FRI 5 - 6 - 2020
Date: Jun 4, 2019
Source: The Daily Star
Every night, jail is home for leading Egyptian dissident
Farid Farid| Agence France Presse
CAIRO: The days and nights of Alaa Abdel-Fattah, Egypt’s leading dissident, follow a disorienting rhythm where he is freed every morning from a filthy police cell and then jailed again at sunset. It is a harrowing routine that forces Abdel Fattah, 37, to measure out his life in one-hour increments for the next five years as he copes with a draconian probation period after being released from full-time prison in March.

“There isn’t a moment throughout the day when probation does not consume me or I think of it,” he told AFP in his first interview with international media since his release.

After serving his five-year term for demonstrating against a restrictive 2013 protest law, he now has to turn himself in to a police station near his home at 6 p.m. every evening and stay overnight in a cell there until 6 a.m.

In the mornings, Abdel Fattah spends time with his son Khaled and drops him off for swimming lessons or kindergarten. The computer programmer and blogger then tries to carve out a chunk of time to work on his coding projects.

In between his errands and work commitments, he meets his lawyers and friends, files complaints about his treatment and then around 4 p.m. he starts planning how to head back home as traffic chokes the city.

“I try to have little tasks for myself every day so I can have a sense of achievement,” Abdel-Fattah said.

“Even basic biological functions, I have to think of because there isn’t a clean toilet when I’m there overnight.” His split reality, a free man by day and a prisoner in solitary confinement by night, has already taken its toll.

“There’s a deep level of insult that I’m cooperating with the state in the destruction of my life everyday ... which puts such immense psychological pressure on someone.”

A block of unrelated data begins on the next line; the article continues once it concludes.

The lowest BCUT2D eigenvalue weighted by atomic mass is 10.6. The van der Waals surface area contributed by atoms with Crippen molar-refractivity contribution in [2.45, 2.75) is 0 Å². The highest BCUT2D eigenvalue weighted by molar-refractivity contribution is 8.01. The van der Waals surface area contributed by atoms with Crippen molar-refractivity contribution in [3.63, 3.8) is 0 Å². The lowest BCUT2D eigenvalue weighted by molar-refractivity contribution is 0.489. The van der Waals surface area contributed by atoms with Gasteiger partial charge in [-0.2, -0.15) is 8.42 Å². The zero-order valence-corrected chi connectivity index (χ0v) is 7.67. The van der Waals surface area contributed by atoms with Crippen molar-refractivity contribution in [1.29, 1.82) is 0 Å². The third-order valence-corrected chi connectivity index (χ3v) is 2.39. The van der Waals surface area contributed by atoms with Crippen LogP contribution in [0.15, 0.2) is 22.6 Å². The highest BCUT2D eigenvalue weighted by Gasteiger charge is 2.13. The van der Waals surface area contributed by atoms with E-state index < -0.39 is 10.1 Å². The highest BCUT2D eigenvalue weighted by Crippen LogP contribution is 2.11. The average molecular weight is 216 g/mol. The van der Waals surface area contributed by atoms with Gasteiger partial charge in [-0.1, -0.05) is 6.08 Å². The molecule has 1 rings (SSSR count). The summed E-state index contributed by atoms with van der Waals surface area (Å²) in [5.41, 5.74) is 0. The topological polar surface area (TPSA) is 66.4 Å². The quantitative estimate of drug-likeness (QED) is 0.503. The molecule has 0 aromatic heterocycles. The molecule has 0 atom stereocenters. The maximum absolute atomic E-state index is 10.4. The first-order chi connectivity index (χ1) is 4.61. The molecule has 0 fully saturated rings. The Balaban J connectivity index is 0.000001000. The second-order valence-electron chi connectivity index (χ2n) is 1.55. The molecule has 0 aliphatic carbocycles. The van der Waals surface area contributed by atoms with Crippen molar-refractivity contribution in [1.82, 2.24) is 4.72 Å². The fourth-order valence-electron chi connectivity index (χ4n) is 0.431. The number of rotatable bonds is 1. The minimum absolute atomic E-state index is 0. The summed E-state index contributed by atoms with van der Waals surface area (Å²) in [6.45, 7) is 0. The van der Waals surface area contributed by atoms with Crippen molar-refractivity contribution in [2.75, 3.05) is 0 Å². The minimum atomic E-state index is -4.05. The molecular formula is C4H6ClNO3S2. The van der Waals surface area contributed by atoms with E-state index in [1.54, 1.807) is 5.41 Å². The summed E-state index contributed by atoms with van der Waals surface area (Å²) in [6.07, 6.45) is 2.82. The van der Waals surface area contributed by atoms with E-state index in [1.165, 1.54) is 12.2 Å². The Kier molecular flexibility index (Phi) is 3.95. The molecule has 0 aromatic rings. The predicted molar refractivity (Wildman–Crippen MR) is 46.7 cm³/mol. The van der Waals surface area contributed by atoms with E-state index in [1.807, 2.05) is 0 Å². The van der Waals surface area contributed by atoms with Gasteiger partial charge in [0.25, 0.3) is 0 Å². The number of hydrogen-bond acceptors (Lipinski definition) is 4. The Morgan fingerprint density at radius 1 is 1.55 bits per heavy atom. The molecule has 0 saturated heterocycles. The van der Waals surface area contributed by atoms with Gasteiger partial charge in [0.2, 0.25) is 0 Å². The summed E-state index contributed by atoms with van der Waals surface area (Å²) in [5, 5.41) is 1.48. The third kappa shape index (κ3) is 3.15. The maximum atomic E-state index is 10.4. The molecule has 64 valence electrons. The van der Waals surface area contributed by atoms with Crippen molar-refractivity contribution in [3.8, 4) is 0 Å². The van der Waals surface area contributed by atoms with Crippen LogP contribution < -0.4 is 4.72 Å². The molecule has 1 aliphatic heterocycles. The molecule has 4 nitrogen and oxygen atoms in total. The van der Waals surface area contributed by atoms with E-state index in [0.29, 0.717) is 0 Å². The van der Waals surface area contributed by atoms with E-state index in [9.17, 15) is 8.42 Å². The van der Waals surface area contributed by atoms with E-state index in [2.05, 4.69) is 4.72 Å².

‘Closed off’Abdel-Fattah’s disjointed life has also affected his family who worry for his safety in the police station with no communication once he is inside. He is not allowed any mobile phones or laptops overnight.

Abdel-Fattah’s sister Mona Seif, also a human rights advocate, said she still cannot process how her brother is imprisoned daily.

She said she is determined to keep advocating against the unfair probation conditions for him and others.

“It’s such a disconcerting feeling to see your brother locked up every day ... He is only 10 minutes away from home,” she told AFP.

His mother Laila Soueif, herself a prominent rights activist on Egypt’s political scene for decades, has criticised the application of an arcane law dating back to 1945 stipulating probation conditions.

She recounts the struggle it took just to get permission for her son to share the iftar meal with his family that break the daytime fast during the Muslim holy month of Ramadan.

The cherished daily ritual fell after his evening deadline and at first he was forced to be in his cell.

In protest Soueif with family and friends in early May began holding the meal every sunset outside the police station.

Authorities eventually allowed him to spend iftar with his family after many people voiced their feelings on social media that he was being deliberately targeted unlike others under probation.

‘Rendered invisible’Dubbed “the icon of the revolution” that unseated longtime autocrat Hosni Mubarak in 2011, Abdel-Fattah still speaks out on his social media accounts about political repression in Egypt. He argues for others also forced to spend their nights in jail, such as award-winning photojournalist Mahmoud Abu-Zeid, known as Shawkan.

Abdel-Fattah said national security officers had threatened him twice to stop talking about his probation publicly or else he would be sent back to jail indefinitely.

In the last decade, he has garnered the dubious honor of being jailed under Mubarak, his Islamist successor Mohammad Morsi and current President Abdel-Fattah al-Sisi.

But, politics is far from his mind as he tries to rebuild a semblance of normal life despite the hectic pace of the capital Cairo.

“I now have no role to play politically in public life ... that for them is not enough,” Abdel-Fattah said.

“They want me to be so oppressed that I am rendered invisible ... I really don’t see an end to this ordeal.”

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